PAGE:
CES 2013: Swiftech H220 Water Cooling - First Look

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Overclockers.com met with Gabe from Swiftech at the Consumer Electronics Show last week for some big news from the water cooling manufacturer. They have released a new all-in-one water cooling system of their own design. This unit is targeted to compete directly against similar units, and they had a side by side test setup in their suite to demonstrate for us.

Swiftech Demonstration
Swiftech Demonstration

Compared to all-in-one units you are already familiar with from Corsair or Thermaltake, the Swiftech H220 is similar and different in a few important ways which we’d like to highlight for you here:

  • All-In-One – This is an all in one unit like you are familiar with. It ships already assembled, pre-tested, pre-filled. You simply mount the block on the CPU and the radiator within your case then you are ready to go.
  • Pump – A pump is the centerpiece of any water cooling loop. The water flow rate and the fan’s air flow combine resulting in the final performance capabilities of your water cooling loop. Swiftech designed their own pump for this application. To achieve the targeted performance in flow rate and head pressure, the pump’s impeller was designed with similar features to the popular Laing pump already popular among water cooling enthusiasts. The pump runs on 6 watts of power, about 5 times the power draw from similar all in one units. To tune the acoustics keeping things quiet, spaces within the pump housing were injected with epoxy.
  • Radiator – The radiator was carefully designed for the purpose. It’s dimensions compare favorably to similar water cooling units while its mounting holes are placed in such a way to make installation “fool proof”.
  • Expansion Ability – This unit is made to be customized. Competing All-In-One units from other manufacturers are not made to be changed, making it either very difficult or impossible to expand them. The Swiftech H220 can have additional water blocks and radiators added to the loop, and in fact was demonstrated for us running Heaven on dual GPUs with additional radiators – all driven by their compact pump built into the waterblock.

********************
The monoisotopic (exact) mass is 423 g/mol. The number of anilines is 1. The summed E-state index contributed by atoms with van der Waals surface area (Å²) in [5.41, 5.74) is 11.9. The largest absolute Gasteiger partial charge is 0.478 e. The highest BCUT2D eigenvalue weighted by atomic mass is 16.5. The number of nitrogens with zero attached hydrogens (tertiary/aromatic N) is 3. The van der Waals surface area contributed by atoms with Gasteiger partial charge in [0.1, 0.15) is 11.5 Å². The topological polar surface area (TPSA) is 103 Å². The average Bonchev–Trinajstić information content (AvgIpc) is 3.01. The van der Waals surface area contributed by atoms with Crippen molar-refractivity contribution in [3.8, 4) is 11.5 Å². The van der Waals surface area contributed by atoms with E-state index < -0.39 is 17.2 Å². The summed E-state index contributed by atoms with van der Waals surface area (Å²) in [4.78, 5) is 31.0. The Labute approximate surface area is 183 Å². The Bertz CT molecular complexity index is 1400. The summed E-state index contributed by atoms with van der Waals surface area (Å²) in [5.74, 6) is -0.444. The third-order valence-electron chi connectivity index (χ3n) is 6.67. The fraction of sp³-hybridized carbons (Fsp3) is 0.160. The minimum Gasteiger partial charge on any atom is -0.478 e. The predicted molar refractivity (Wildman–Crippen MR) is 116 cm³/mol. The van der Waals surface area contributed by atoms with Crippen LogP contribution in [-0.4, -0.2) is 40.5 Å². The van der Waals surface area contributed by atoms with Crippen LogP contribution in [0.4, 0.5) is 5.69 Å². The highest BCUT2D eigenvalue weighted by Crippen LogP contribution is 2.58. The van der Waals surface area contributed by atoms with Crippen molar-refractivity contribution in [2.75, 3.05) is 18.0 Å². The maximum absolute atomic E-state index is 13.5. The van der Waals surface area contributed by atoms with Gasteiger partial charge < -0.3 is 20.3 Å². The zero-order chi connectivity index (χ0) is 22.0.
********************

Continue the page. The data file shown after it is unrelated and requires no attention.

Swiftech H220 Liquid Cooling System
Swiftech H220 Liquid Cooling System


Specifications Provided by Swiftech
Material Brass Tubes, Copper Fins
Body Dimensions 269mm x 127m x 29mm
Fill-Port Thread G1/4
Dimensions 120mm x 120mm x 25mm
Speed PWM adjustable 800 ~ 1800 RPM
Airflow 24 ~ 55 CFM
Static Pressure 0.53 ~ 2.29 mmH2O
Noise Level <16 ~ <33 dB/A
Connector 4-Pin
Speed PWM adjustable 1200 ~ 3000 RPM
Voltage  12v
Power  6W
Connector  4-Pin
MTBF 60,000 Hours (independent lab certification)
Material PVC
Dimensions 5/8″ x 3/8″ (16/10 mm)


Those are just a few highlights for now which we were eager to share with you. We’ll have more to say once our in house testing is completed. However, I’d currently say we should expect the position of this unit in the market to be competitive. Swiftech has been a powerhouse in watercooling for over a decade and they’ve waited to enter the all-in-one water cooling arena until they had a product ready that met their high standards. They have combined the ease of installation of an all-in-one with their own custom designed pump, enabling beginning water cooling enthusiasts to get a start on water while retaining the option of upgrading their loop later on to include additional components.


The pricing of the unit will be in the same ballpark as the Corsair H100i and the Thermaltake Water 2.0 all-in-one units, at an MSRP of $140. We’ll have more details available once we complete review of the sample we brought home with us from the meeting!


About Matt Bidinger 60 Articles
My name is Matt Bidinger. I manage the editorial and forum staff for Overclockers.com, and I enjoy Community Management with a number of large internet sites. I've worked in IT in my professional career; my site involvement keeps me off the streets at night. When relaxing, I can usually be found walking the parks and roads of Rootstown, OH with my wife Kim and my dog Bubba.